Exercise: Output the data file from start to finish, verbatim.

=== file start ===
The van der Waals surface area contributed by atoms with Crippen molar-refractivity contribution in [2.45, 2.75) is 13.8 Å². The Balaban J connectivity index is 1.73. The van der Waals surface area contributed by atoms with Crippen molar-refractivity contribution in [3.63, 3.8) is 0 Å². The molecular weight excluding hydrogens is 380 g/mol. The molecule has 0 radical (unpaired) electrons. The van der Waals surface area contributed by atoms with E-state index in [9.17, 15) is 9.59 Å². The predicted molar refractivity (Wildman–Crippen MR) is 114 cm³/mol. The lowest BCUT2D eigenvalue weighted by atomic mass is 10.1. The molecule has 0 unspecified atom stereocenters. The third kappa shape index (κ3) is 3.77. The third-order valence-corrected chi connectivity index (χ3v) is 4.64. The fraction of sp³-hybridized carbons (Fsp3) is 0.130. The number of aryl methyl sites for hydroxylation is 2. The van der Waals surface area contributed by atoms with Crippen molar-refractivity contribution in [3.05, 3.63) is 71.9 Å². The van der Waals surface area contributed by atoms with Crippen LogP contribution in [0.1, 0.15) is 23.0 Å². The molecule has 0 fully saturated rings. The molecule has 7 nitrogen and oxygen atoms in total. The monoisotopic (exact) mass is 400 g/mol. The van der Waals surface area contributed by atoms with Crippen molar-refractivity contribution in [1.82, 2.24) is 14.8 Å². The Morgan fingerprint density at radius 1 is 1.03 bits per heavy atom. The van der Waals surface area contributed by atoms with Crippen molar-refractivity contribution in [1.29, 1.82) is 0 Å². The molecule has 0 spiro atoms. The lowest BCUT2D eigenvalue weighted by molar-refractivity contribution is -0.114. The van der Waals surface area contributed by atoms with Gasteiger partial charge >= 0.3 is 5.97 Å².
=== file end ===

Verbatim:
The van der Waals surface area contributed by atoms with Crippen molar-refractivity contribution in [2.45, 2.75) is 13.8 Å². The Balaban J connectivity index is 1.73. The van der Waals surface area contributed by atoms with Crippen molar-refractivity contribution in [3.63, 3.8) is 0 Å². The molecular weight excluding hydrogens is 380 g/mol. The molecule has 0 radical (unpaired) electrons. The van der Waals surface area contributed by atoms with E-state index in [9.17, 15) is 9.59 Å². The predicted molar refractivity (Wildman–Crippen MR) is 114 cm³/mol. The lowest BCUT2D eigenvalue weighted by atomic mass is 10.1. The molecule has 0 unspecified atom stereocenters. The third kappa shape index (κ3) is 3.77. The third-order valence-corrected chi connectivity index (χ3v) is 4.64. The fraction of sp³-hybridized carbons (Fsp3) is 0.130. The number of aryl methyl sites for hydroxylation is 2. The van der Waals surface area contributed by atoms with Crippen molar-refractivity contribution in [3.05, 3.63) is 71.9 Å². The van der Waals surface area contributed by atoms with Crippen LogP contribution in [0.1, 0.15) is 23.0 Å². The molecule has 0 fully saturated rings. The molecule has 7 nitrogen and oxygen atoms in total. The monoisotopic (exact) mass is 400 g/mol. The van der Waals surface area contributed by atoms with Crippen molar-refractivity contribution in [1.82, 2.24) is 14.8 Å². The Morgan fingerprint density at radius 1 is 1.03 bits per heavy atom. The van der Waals surface area contributed by atoms with Crippen molar-refractivity contribution in [1.29, 1.82) is 0 Å². The molecule has 0 spiro atoms. The lowest BCUT2D eigenvalue weighted by molar-refractivity contribution is -0.114. The van der Waals surface area contributed by atoms with Gasteiger partial charge >= 0.3 is 5.97 Å².